ADRA Uganda is a registered NGO of the Seventh-day Adventist Church. It was registered with the government of Uganda on July 24, 1986, and effectively started working with the communities in 1987. Even though ADRA Uganda is an autonomous national NGO, it is part of the international ADRA network which was established in 1956 by the General Conference of Seventh-day Adventists to respond to disaster relief needs and development needs in vulnerable communities and to address the ever-recurrent humanitarian needs at international and local levels.1 ADRA Uganda receives inspiration and motivation from this international network with its rich history of humanitarian, development, and relief work. Over the years, the activities of ADRA Uganda have been carried out in response to the felt and identified needs in the communities. The purpose for ADRA Uganda is “To serve humanity so all may live as God intended.”
ADRA Uganda operations are overseen by a governing board composed of professionals of various backgrounds who bring into the organization a rich mix of experience and talent. The members of the board also sit on technical committees to look into the various aspects of the organization to ensure that operations are on course, finances are well managed, and priorities are well managed by the various program managers. The organization management and project committees ensure the coordination of the various internal operations of the organization. Quality is further ensured through specific program donor evaluation and auditing, peer review evaluations, and annual overall administration audits. The organization observes a strict code of conduct and operational values which inform its organizational culture and behavior.2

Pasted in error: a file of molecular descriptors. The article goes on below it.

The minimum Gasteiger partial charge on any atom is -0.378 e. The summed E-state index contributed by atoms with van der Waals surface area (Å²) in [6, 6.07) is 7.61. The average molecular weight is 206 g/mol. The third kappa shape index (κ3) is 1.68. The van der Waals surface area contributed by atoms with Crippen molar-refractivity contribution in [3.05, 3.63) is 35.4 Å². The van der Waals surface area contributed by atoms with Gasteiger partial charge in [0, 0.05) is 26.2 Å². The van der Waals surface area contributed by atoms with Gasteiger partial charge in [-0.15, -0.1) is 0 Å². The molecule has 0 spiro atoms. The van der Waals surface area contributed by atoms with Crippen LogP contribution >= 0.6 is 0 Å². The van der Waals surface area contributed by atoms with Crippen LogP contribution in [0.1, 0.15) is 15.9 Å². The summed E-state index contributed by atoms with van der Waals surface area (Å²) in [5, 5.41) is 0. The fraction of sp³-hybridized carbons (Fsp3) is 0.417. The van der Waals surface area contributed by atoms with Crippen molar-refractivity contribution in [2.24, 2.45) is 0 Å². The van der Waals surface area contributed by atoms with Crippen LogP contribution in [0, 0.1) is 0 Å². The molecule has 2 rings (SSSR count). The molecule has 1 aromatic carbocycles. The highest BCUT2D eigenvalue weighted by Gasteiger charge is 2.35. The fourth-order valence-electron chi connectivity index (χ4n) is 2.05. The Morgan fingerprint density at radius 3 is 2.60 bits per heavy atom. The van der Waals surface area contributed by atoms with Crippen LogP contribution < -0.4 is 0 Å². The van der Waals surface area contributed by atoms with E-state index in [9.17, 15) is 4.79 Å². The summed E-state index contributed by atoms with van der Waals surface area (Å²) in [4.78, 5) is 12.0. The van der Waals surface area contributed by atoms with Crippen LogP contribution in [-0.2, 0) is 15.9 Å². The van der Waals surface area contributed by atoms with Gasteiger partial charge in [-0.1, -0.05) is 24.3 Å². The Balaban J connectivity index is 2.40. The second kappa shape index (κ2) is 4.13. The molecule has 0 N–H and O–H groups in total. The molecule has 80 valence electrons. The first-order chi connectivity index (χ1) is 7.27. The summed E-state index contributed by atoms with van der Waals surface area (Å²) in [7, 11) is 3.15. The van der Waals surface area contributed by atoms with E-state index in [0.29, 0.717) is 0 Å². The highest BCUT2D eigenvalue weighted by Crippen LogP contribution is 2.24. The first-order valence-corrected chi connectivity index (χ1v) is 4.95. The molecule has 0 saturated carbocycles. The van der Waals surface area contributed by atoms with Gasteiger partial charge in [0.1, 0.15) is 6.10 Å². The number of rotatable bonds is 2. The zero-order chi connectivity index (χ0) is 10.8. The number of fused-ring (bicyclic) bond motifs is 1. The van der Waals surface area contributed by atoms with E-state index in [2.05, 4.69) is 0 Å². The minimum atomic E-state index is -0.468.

The current Administrative Committee (AdCom) includes the country director, program director, finance and administration director, HR manager and MEAL manager. AdCom handles the organization’s operations, while the Board of Directors, which meets once a quarter of each year, is almost entirely made up of Ugandan nationals.
Areas of Intervention
For the past 30 years, ADRA Uganda has implemented humanitarian, disaster relief, and development interventions in various communities in key areas such as: livelihoods and agriculture; disaster and relief; water, sanitation and hygiene (WASH); community health; economic and financial empowerment; hunger and nutrition interventions; education and skills; and programs targeting children, gender equality, and social justice.3
ADRA Uganda has helped construct decent homes for the vulnerable, including refugees. In the area of education, it has constructed 141 schools with 1,128 classrooms, 420 school pit latrines, 250 teacher houses, 30 school administrative blocks, etc.4 ADRA Uganda serves all people equally regardless of their gender, ethnicity, political affiliation, or faith. It does its work in collaboration with donor agencies, the government of Uganda, local government leaders in the area of operation, and recipient communities.
Sustainable Livelihoods: The proportion of the poor in Uganda rose from 19.7 percent in 2013 to about 21.4 percent in 2018.5 The majority of the working population lives in rural areas. More than 70 percent of farming takes place with limited or no technology.6 There is widespread use of primitive tools, such as the hand hoe. There is a need for farmers to have access to modern science, technology, and innovation. Several other initiatives are being promoted, such as developing value chains, farmers’ markets, and field schools.